The season was like an undeclared war, not winter but not not-winter, either. For weeks temperatures stayed mild, but the skies were perpetually gray and when there was no rain there was the threat of it. A damp chill seeped into the bones and seemed to inhabit the soul. They were digging up Hudson Street again like kids who couldn’t keep from picking at their scabs. What was the use of what they were doing? There was no way of telling, but each new dismal day would begin with a chorus of drills and the maddening buzz of a saw lopping off blocks of wood. As soon as they started sleep became impossible, but what else to do? Get up, shower, dress? Face the day? The day that lay ahead promised nothing, evoked in him no anticipation, certainly no joy.
April 15, 2004: A magnanimous day, all the more so for arriving after so many days of murk and cold, spring, we believe, we must believe, has finally declared itself, it will be here to stay – no more coyness, no more flirtation with our senses, tempting us with a beautiful day, only to snatch away our expectations with more dreary, wintry days – no, this is a day like a gift, imbued with such glorious light that all ugliness is banished from the world, if only for a time, and all ambiguity too, if only for a time, and everything today is so sharply delineated that there is no doubt where borders lie, where limits lie, if only for a time, and we would be fools if we did not count this day as a blessing, if only for a time.
Bob Baer, the former CIA agent, who was a guest speaker at The New Yorker Festival, says that he’s now become convinced that more information can be gleaned from intercepts and other technical means than through human intelligence, a change in attitude that has been years in the making based on the results he’s seen. He also says that he says the agency always knew when the Soviets were plotting to execute a break-in because all of a sudden several bald Russians would show up in town. The KGB would first secretly install an irradiated panel in the wall in back of a safe they wanted to pilfer. The panel was designed to register the combination once the safe was opened. The men who grew practiced in the technique of opening these safes were being constantly exposed to the radiation which explained why all their hair fell out.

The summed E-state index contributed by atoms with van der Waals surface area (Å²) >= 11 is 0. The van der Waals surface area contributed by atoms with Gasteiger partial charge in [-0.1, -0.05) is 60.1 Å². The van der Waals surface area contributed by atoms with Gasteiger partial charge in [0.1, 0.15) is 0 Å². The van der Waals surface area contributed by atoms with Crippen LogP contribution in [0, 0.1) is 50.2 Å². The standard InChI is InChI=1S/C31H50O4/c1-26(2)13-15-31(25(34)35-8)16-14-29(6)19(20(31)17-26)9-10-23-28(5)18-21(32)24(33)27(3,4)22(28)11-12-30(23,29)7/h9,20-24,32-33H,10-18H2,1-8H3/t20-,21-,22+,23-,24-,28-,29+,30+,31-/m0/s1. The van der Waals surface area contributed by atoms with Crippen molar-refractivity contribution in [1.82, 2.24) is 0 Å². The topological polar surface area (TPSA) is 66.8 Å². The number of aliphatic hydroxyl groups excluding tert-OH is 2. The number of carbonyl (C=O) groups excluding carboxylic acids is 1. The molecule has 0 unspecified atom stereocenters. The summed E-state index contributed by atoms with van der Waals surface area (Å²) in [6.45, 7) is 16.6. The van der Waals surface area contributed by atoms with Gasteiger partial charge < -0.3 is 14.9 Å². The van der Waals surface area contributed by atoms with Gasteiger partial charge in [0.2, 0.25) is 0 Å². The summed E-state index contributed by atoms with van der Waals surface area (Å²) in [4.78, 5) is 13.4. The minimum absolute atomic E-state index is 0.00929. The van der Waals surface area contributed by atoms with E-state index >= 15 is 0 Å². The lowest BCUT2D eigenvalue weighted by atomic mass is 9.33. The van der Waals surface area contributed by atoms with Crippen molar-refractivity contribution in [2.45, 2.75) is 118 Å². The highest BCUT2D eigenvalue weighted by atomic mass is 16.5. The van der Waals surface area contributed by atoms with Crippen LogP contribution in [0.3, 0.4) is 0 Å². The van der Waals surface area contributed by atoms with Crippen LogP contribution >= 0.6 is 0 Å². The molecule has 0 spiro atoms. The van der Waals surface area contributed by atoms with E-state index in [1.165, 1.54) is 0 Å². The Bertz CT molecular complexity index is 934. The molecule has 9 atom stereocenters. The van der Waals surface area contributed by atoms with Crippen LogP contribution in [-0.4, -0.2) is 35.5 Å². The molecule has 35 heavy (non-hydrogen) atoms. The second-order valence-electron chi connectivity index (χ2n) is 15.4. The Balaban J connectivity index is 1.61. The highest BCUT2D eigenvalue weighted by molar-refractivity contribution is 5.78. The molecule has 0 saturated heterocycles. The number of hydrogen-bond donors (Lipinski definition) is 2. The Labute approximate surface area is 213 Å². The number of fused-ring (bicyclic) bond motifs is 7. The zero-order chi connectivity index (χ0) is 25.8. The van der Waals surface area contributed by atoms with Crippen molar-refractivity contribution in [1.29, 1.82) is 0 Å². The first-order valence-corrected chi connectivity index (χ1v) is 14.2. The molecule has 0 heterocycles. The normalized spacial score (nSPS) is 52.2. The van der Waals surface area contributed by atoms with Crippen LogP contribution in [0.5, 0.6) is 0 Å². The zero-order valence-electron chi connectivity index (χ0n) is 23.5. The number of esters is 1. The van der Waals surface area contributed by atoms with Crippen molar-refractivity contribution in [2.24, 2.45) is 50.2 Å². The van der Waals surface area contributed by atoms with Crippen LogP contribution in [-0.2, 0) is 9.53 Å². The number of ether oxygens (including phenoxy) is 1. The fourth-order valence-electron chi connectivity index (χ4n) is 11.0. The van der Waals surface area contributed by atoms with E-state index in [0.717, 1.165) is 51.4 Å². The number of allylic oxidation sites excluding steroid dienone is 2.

S’s brother, who works for a large accounting firm, secures a tour of the vaults of the Federal Reserve in downtown Manhattan. The vaults are protected by a 50-ton door but one so well constructed that a 100-pound woman could easily open and close it. The gold bars are so heavy that staff members must wear specially protected booties when they’re transporting it from one cell to another (and they do resemble prison cells). If a bar accidentally fell on one’s foot it would crush it. The guide says that countries are not charged to keep their gold at the Fed – it’s done as a courtesy to promote good relations. The Fed’s reputation is of such importance that even at the height of the Iran hostage crisis, the US made no move to seize Iran’s gold reserves and returned the gold when Teheran requested it. There’s about $600 billion worth of gold altogether. In addition to the gold, the Fed keeps on hand over a billion dollars in cash (which sits in a gigantic stack in another cell). This cash is held in reserve in case of an emergency like 9/11 and a run on ATM’s occurs; the Fed would immediately move to resupply the machines to prevent a panic. Until the cash is actually put into circulation, though, it is not counted on the Fed’s books so in effect it does and doesn’t exist. There is also another cell filled with ammunition in case someone should be so foolish as to attempt a robbery. If an incursion did occur the Fed could be locked down within thirty seconds.